The downside of this all – the coffee itself may be full of pesticides,  rancid,  or even worse  full of mycotoxins (fungal toxins).   Roasting decreases some of the risk, but having a source of  good quality preferably organic coffee is a good start.  Drinking real coffee, and not all the frappy sugary artificial coffee based drinks (or instant coffee, which is chocked  full of artificial ingredients and highest in acrylamide,  a known cancer causing substance).

Having such a wonderful drink,  how could it  be improved… by adding butter.   butter coffeeYes, you  heard me.  When I first read about this I was very hesitant – butter is great on toast, on boiled broccoli,  but in  coffee?   One needs to look no further for a butter lover – I  am  on the top ten list,  from my previous posts ( University of Cambridge’s rehabilitation of butter  as well as Dr. Aseem Malhorta’s defense of saturated fat, even the metanalysis done in California showing saturated fat does not contribute to heart disease) I  am adamant in restoring its place in our kitchen and digestive tract.   High in short chain fatty acids, vitamin K2, a high smoking point (clarified butter),  a high Conjugated Linoleic Acid content and full ofomega 3 fatty acids(in grass fed cow butter), not to mention the great flavor, so many benefits are available both healthwise and culinary.

So today, after whipping up a fresh batch of butter, and only having goat milk,  the decision to  put butter in the morning coffee was set.  To say the least, it was a great decision.

The procedure

The coffee (4 tablespoons) was freshly ground with a cardamon pod,  a  few  cloves,  and a pinch of grated nutmeg.  After boiling the coffee (3 tablespoons for 3 cups of water),  I  added 2  tablespoons of fresh  raw butter and  used the hand blender – gave it a whirl for about 30 seconds.  To my surprise, the butter formed a beautiful frothy cap on top.   So that’s it-  so easy, and a double punch of  health benefits.  No heart palpitations,  since it seems the caffeine would be more slowly absorbed due to the higher fat content.  There was also a greater feeling of fullness than after a regular cup of black or  even milked coffee.   This is going to be a morning staple.  Cheers and good health!


butter coffee 2

 

 

 

 

Slaskie kluski aka Silesian Dumplings April 23, 2014

Filed under: Recipes — Krystyna @ 11:22 am

Potatoes are  a (not only)  Polish staple food.  High in vitamin B6, potassium, copper and vitamin C, they are a brain and heart nourishing food.  One of my favorite ways  to  take in this delicious nightshade (which also grows quite easily in  the ground or in a container) is to make Slaskie kluski,  also known as kluski nylonowe, or nylon noodles.  This is because their texture is unlike any other dumpling – they’re chewy and gummy.  They are great  served  with a sweet side (like plum jam) or savory ( meat or mushroom).   The recipe is quite simple,  and  can be brought up a notch for festive occassion like Easter – which I did by adding freshly chopped dill and chives  for a great color effect.  Served with a mushroom onion garlic sauce,  they were  a favorite at the Easter dinner.

 

Recipe:

2 pounds (or about a kilo) of freshly bolied potates

2 eggs, beaten

1 tablespoon salt

1 1/2 cup potato flour or starch ( give or take)

2 tablespoons cream

optional:

1/2 cup  chopped chives and/or dill

Peel the boiled potatoes once they cool off a bit.   Mash with cream in a very large bowl or on a pastry board.   Add in the eggs and salt and mix.  Keep mixing the mashed potates and  flour  until the mixture is a rubbery consistency.  If you want the green effect,  add the chives and/or dill at the end.

Kluski

Boil a  pot of water with a little bit of oil or butter (so the dumplings don’t stick).  Pull 1.5- 2 inch (golfball sized pieces) of dough, roll and thumbprint the middle of each dumpling. After making  10-12 noodles,  put them in the pot of  water.  After these rise  put in the next batch.   Each set of  dumplings should boil for  about 5 minutes after rising to the top.   They can be served with bacon bits, with sweet jams (if  made plain), or with our house favorite  sos pieczarkowo-cebulowy (mushroom onion sauce).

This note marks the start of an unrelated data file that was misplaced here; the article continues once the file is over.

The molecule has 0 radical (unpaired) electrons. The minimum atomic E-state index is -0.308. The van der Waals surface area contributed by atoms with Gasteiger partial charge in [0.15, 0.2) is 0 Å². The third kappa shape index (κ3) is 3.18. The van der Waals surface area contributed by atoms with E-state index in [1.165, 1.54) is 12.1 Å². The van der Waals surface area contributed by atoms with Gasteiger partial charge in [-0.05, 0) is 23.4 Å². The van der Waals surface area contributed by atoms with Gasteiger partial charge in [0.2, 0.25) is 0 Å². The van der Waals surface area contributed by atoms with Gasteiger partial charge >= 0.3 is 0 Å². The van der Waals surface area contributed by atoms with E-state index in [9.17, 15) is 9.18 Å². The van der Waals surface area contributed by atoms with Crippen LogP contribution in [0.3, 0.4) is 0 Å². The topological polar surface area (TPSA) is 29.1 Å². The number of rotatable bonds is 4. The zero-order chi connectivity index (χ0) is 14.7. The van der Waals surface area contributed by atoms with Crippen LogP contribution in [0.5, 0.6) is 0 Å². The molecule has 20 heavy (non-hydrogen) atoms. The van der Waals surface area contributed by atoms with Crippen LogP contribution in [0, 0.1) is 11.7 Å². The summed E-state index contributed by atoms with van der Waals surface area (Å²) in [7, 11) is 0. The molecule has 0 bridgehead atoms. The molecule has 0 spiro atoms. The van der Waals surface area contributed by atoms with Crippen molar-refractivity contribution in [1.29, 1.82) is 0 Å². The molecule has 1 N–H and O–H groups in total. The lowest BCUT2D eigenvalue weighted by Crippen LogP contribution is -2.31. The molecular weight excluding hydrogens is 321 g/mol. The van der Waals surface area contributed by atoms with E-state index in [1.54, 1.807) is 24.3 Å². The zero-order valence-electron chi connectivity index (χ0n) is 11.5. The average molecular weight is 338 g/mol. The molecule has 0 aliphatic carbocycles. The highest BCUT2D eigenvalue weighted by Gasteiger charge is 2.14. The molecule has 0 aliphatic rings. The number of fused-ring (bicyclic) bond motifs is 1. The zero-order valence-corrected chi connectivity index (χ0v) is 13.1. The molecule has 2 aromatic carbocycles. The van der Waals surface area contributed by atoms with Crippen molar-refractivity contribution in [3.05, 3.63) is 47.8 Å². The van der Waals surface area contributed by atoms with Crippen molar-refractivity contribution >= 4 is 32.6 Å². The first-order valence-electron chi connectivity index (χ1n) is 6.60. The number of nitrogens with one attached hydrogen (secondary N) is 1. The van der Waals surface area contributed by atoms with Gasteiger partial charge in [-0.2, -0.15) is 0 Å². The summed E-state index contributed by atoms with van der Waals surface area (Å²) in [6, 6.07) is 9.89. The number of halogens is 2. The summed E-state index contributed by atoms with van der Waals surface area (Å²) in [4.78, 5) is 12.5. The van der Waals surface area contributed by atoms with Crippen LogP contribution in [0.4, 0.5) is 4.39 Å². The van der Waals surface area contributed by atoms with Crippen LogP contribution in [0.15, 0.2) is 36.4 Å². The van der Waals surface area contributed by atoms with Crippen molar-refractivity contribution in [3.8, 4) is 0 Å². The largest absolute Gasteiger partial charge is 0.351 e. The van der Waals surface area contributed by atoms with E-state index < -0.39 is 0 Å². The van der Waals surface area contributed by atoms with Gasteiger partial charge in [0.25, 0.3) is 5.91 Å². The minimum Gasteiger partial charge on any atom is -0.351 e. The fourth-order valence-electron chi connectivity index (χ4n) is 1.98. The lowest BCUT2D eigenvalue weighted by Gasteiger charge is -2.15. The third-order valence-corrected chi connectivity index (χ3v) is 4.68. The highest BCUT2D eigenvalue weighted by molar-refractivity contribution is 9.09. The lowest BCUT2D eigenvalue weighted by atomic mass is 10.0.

Kluski cooked

Mushroom onion sauce:

1 pound mushrooms

3 medium yellow onions

2 cloves or garlic

1/2 teaspoon majoram

1/4 teaspoon oregano

pinch of rosemary

1/2 teaspoon salt

pinch of pepper

boiling water

1 teaspoon potato or buckwheat flour

Chop  mushrooms,  saute on a skillet until  slightly  browned, add finely chopped onions  and  garlic.   Add spices,  pour  water over well sauted veggies,  then add flour  to  thicken,  add salt to  adjust.  Top  the kluski while  hot.  Smacznego!

 

 

 

Vanilla extract April 8, 2014

Filed under: Recipes — Krystyna @ 2:11 pm

I love vanilla – the flavor, aroma, the aura it gives cakes, cookies,  and even coffee.  Vanilla is not cheap, though.  It’s the second most expensive spice after saffron.

Of course there is vanillin – the synthetic extract  found  in most processed foods with “natural flavors”  or something of the kind.  These flavors, along with  artificial strawberry flavors, come from the castor sacs of beavers,  which is something  most people don’t want to ingest, or wouldn’t if they knew.

Real vanilla contains vanilloids, which act like capsaicin,  reducing pain  and inflammation in the body, just like many hot pepper cultivars.  It also has antimicrobial activity.  So  using is not only  tasty and pleasant, but healthful too.

The best way to get real vanilla is to buy the beans  yourself.  The  beans come in pods from vine like plants.  If  you  have a local  grower  or  have the plant, that’s great.  If you’re like me,  and buy the pods dried, the best way to make them last is  to make  vanilla extract.

Basically you put vanilla pods in vodka.  My baseline (completely not scientific) is adding a minimum  of 4 pods per 500 ml, putting in a  cool dark place  for at least 3  months,  and them  having an endless supply  of vanilla extract.   Adding  more  pods will intensify the flavor, as will a longer wait period.

This makes for a great gift,  the  whole bottle (if you’re feeling rather generous) or  dividing it up into smaller bottles.

The “Recipe”

1 bottle of 500 ml vodka ( I  choose Polish potato  vodka because it’s gluten free and I’m Polish)

4 or more vanilla pods

Just stick them in there and  wait for the vanilla to overtake the ethanol. Glorious.

Cheers and good health!

S0010515